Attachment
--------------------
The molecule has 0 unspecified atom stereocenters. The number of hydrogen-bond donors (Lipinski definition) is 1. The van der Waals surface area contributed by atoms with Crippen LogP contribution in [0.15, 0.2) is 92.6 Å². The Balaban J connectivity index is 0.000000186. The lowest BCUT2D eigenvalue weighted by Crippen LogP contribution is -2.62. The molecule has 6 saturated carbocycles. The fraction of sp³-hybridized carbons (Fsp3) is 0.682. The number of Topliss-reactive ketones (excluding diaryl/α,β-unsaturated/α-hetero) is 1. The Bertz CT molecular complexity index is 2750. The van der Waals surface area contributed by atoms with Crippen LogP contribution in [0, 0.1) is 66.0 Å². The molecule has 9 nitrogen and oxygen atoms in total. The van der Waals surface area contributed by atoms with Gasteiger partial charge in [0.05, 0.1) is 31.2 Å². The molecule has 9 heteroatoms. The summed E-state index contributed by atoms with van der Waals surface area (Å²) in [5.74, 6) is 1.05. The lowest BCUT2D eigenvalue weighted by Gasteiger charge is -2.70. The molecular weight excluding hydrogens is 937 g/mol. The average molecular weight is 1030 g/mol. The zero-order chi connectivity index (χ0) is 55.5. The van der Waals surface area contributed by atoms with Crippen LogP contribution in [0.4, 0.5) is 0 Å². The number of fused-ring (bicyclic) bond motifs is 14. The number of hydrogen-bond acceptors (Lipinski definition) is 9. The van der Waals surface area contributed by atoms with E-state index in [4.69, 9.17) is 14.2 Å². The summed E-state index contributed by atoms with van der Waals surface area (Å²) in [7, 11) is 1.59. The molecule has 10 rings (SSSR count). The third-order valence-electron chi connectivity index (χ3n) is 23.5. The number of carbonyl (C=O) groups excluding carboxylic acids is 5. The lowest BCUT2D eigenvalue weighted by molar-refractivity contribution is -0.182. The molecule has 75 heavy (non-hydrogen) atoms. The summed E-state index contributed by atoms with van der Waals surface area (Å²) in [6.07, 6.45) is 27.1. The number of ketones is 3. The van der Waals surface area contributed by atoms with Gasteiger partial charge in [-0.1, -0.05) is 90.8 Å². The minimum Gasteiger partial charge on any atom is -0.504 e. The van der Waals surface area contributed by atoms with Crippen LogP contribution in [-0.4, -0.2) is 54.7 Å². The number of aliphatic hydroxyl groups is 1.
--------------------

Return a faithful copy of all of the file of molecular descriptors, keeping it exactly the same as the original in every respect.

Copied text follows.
The molecule has 0 unspecified atom stereocenters. The number of hydrogen-bond donors (Lipinski definition) is 1. The van der Waals surface area contributed by atoms with Crippen LogP contribution in [0.15, 0.2) is 92.6 Å². The Balaban J connectivity index is 0.000000186. The lowest BCUT2D eigenvalue weighted by Crippen LogP contribution is -2.62. The molecule has 6 saturated carbocycles. The fraction of sp³-hybridized carbons (Fsp3) is 0.682. The number of Topliss-reactive ketones (excluding diaryl/α,β-unsaturated/α-hetero) is 1. The Bertz CT molecular complexity index is 2750. The van der Waals surface area contributed by atoms with Crippen LogP contribution in [0, 0.1) is 66.0 Å². The molecule has 9 nitrogen and oxygen atoms in total. The van der Waals surface area contributed by atoms with Gasteiger partial charge in [0.05, 0.1) is 31.2 Å². The molecule has 9 heteroatoms. The summed E-state index contributed by atoms with van der Waals surface area (Å²) in [5.74, 6) is 1.05. The lowest BCUT2D eigenvalue weighted by Gasteiger charge is -2.70. The molecular weight excluding hydrogens is 937 g/mol. The average molecular weight is 1030 g/mol. The zero-order chi connectivity index (χ0) is 55.5. The van der Waals surface area contributed by atoms with Crippen LogP contribution in [0.4, 0.5) is 0 Å². The number of fused-ring (bicyclic) bond motifs is 14. The number of hydrogen-bond acceptors (Lipinski definition) is 9. The van der Waals surface area contributed by atoms with E-state index in [4.69, 9.17) is 14.2 Å². The summed E-state index contributed by atoms with van der Waals surface area (Å²) in [7, 11) is 1.59. The molecule has 10 rings (SSSR count). The third-order valence-electron chi connectivity index (χ3n) is 23.5. The number of carbonyl (C=O) groups excluding carboxylic acids is 5. The lowest BCUT2D eigenvalue weighted by molar-refractivity contribution is -0.182. The molecule has 75 heavy (non-hydrogen) atoms. The summed E-state index contributed by atoms with van der Waals surface area (Å²) in [6.07, 6.45) is 27.1. The number of ketones is 3. The van der Waals surface area contributed by atoms with Gasteiger partial charge in [-0.1, -0.05) is 90.8 Å². The minimum Gasteiger partial charge on any atom is -0.504 e. The van der Waals surface area contributed by atoms with Crippen LogP contribution in [-0.4, -0.2) is 54.7 Å². The number of aliphatic hydroxyl groups is 1.